Paul Westerberg – Stereo/Mono

Paul Westerberg

With this new record, Paul Westerberg delivers two very different discs. One disc is of singer/songwriter tunes similar to his previous solo work, while the other from his side project, Grandpaboy, is of Replacements-like rock. Westerberg shows that he is equally adept at both styles through these discs. Those that have wanted Westerberg to return to what he did with The Replacements will be very happy with the Grandpaboy disc Mono. Fans of both Westerberg’s solo work and the work he did with the Replacements will have something to enjoy.

Stereo starts off with one of the catchier tunes on the disc by way of “Baby Learn to Crawl,” which has some great guitar work by Westerberg. “Dirt to Mud” starts off with some great lyrics: “As long as my veins are flown with blood / as sure as the rain turns the dirt into mud / dirt into mud / as long as there’s blood in my veins I will search / as sure as the sun turns the mud into dirt / I will hurt.” Westerberg really shines with some wailing vocals that add to the emotion of the song. “Got You Down” carries a tune reminiscent to the one used by the Goo Goo Dolls in their song from the movie City Of Angels but done better by Westerberg and more enjoyable.

“Boring Enormous” shows what makes Westerberg such a good songwriter with some fun wordplay. “Nothing to No One” has some very nice slide guitar work to match the moan of Westerberg’s vocals. “We May Be the Ones” has Westerberg doing his best Dylan, with an aching folk song. “Mr. Rabbit” is a loping song with a fun guitar part. “Let the Bad Times Roll” drags on for longer than necessary, and Westerberg’s performance is lackluster. Stereo ends on a high note with “Call That Gone” that has an infectious vocal performance by Westerberg.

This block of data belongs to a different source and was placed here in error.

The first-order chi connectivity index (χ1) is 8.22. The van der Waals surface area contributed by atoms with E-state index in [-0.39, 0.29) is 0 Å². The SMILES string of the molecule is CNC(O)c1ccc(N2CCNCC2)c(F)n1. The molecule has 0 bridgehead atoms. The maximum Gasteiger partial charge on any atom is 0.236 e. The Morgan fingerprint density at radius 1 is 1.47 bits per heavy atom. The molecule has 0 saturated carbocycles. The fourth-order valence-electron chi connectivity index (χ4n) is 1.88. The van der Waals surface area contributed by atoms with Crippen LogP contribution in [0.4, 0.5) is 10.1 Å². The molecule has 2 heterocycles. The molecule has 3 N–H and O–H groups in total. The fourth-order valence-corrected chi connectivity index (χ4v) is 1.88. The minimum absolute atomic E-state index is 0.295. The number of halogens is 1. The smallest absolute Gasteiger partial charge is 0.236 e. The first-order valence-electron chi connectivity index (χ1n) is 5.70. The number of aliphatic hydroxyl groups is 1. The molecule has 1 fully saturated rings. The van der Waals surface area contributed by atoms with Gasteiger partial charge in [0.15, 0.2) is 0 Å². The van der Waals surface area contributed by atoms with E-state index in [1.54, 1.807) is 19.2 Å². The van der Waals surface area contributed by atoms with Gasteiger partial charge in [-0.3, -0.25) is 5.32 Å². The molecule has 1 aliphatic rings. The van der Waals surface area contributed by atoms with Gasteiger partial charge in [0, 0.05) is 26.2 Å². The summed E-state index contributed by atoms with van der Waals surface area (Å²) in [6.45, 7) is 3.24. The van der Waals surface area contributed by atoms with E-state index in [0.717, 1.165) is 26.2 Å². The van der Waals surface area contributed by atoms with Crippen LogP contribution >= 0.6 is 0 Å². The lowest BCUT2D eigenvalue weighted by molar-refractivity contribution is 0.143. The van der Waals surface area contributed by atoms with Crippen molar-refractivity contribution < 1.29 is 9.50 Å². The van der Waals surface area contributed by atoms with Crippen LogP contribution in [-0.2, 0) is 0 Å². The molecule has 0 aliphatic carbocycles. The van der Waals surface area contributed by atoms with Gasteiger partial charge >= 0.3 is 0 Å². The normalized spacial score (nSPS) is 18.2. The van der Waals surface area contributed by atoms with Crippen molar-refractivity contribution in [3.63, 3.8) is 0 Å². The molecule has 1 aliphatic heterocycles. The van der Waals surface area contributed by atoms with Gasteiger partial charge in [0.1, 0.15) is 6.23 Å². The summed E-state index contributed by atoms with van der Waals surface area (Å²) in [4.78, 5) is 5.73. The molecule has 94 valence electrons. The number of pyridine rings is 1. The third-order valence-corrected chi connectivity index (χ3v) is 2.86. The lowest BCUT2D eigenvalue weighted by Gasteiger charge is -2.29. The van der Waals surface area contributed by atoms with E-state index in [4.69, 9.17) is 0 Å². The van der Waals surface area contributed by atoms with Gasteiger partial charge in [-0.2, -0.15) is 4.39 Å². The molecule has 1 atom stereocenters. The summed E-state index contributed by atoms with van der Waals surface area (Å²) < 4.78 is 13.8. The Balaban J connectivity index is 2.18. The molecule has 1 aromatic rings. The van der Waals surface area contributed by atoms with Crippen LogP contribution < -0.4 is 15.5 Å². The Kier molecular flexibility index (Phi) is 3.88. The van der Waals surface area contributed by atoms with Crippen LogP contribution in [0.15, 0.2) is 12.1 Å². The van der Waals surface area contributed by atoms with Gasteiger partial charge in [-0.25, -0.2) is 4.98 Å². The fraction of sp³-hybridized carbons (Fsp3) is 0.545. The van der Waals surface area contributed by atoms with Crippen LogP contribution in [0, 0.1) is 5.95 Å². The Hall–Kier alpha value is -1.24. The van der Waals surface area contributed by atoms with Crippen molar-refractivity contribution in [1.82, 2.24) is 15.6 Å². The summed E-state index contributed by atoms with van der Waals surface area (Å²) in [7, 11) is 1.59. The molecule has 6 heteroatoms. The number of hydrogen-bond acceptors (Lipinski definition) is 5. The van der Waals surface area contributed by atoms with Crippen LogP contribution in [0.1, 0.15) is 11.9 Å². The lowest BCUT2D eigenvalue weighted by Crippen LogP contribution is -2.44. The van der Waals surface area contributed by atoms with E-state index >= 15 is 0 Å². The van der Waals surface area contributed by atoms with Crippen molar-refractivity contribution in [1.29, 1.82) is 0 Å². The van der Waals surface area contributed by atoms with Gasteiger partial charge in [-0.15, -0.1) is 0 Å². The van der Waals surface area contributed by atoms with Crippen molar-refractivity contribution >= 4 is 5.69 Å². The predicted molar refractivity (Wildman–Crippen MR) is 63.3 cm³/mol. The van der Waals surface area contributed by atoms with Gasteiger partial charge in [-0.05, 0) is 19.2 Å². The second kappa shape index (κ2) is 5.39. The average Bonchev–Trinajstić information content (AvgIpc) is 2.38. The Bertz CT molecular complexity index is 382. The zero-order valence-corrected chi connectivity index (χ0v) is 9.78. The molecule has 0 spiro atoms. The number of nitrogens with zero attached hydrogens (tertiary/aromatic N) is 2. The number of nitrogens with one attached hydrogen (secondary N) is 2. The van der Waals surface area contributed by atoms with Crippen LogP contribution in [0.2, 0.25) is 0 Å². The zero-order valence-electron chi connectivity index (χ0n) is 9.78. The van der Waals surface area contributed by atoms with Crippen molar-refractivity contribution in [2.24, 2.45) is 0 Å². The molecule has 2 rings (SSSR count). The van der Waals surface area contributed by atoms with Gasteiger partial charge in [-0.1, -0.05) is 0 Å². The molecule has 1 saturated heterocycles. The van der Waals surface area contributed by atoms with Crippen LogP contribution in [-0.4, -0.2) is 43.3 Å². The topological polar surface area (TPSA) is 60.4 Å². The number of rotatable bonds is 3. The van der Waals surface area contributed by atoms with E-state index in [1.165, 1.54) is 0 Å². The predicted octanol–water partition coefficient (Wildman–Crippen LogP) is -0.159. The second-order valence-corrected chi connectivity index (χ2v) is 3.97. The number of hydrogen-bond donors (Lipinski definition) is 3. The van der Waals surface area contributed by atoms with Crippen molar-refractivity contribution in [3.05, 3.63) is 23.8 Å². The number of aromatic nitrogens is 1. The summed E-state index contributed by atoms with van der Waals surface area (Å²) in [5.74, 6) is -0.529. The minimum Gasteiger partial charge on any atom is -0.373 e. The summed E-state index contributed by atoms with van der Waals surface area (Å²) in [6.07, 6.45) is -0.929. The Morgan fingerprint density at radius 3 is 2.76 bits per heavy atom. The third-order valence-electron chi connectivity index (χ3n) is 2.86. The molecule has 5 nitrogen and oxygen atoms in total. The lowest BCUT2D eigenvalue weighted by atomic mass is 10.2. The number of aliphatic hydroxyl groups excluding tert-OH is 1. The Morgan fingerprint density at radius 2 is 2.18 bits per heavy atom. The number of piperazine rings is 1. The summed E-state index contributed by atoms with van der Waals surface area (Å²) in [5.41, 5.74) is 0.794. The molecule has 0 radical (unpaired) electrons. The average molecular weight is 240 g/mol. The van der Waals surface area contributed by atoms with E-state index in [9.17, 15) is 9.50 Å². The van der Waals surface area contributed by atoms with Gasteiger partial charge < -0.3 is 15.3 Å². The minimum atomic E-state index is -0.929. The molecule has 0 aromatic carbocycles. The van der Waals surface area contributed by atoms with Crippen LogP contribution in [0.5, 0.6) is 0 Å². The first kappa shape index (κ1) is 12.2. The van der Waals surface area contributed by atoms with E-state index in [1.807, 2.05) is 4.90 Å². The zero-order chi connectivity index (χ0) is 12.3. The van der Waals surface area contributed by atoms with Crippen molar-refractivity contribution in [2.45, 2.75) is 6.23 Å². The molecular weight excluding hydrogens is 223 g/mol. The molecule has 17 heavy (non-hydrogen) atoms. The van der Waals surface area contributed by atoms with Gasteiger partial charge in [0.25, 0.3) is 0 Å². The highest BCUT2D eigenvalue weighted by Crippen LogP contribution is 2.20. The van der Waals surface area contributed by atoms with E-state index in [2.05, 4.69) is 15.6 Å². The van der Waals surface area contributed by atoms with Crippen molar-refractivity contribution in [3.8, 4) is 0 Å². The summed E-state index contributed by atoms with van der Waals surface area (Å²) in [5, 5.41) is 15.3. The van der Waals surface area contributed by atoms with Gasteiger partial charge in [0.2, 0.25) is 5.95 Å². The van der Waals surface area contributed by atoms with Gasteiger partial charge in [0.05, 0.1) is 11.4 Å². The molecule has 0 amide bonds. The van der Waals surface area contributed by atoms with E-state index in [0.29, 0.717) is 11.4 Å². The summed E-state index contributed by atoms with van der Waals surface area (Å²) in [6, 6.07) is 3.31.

Westerberg’s side project Grandpaboy is a much more rock-oriented affair. Mono starts off with the crunching “High Times” that shows you what this disc is all about, with its loud crunching guitars and slurred vocals. “I’ll Do Anything” is a real rock song with a lot of attitude much like his previous work with the Replacements. “Let’s Not Belong” is one of the poppier moments on this CD without losing any of the attitude. “Knock It Right Out” is full of classic rock and roll attitude with its sloppy guitars and vocals full of attitude.

“Eyes Like Sparks” is a catchy dirty rock song with it’s choppy vocals, and stinging guitars. “Footsteps” is powered along by some driving, distorted guitars, and a moaning Westerberg. In “Kickin’ In the Stall” Westerberg uses his moan to wonderful effect that works very well with the driving rhythm section. “Between Love and Like” and “AAA” close out the dise sticking to the rock formula of the rest of the disc. “AAA” is a standout track with it’s catchy chorus, and biting guitar.

Westerberg gives fans of both his solo and Replacements work a lot to enjoy with these two releases. Westerberg has put together two very good discs with Mono being slightly more enjoyable. Westerberg shows his craft with his songs on Stereo while showing he can still rock out like with Grandpaboy on Mono. Westerberg has given fans a solid disc of folk rock that sticks to it’s guns and a high energy rock disc.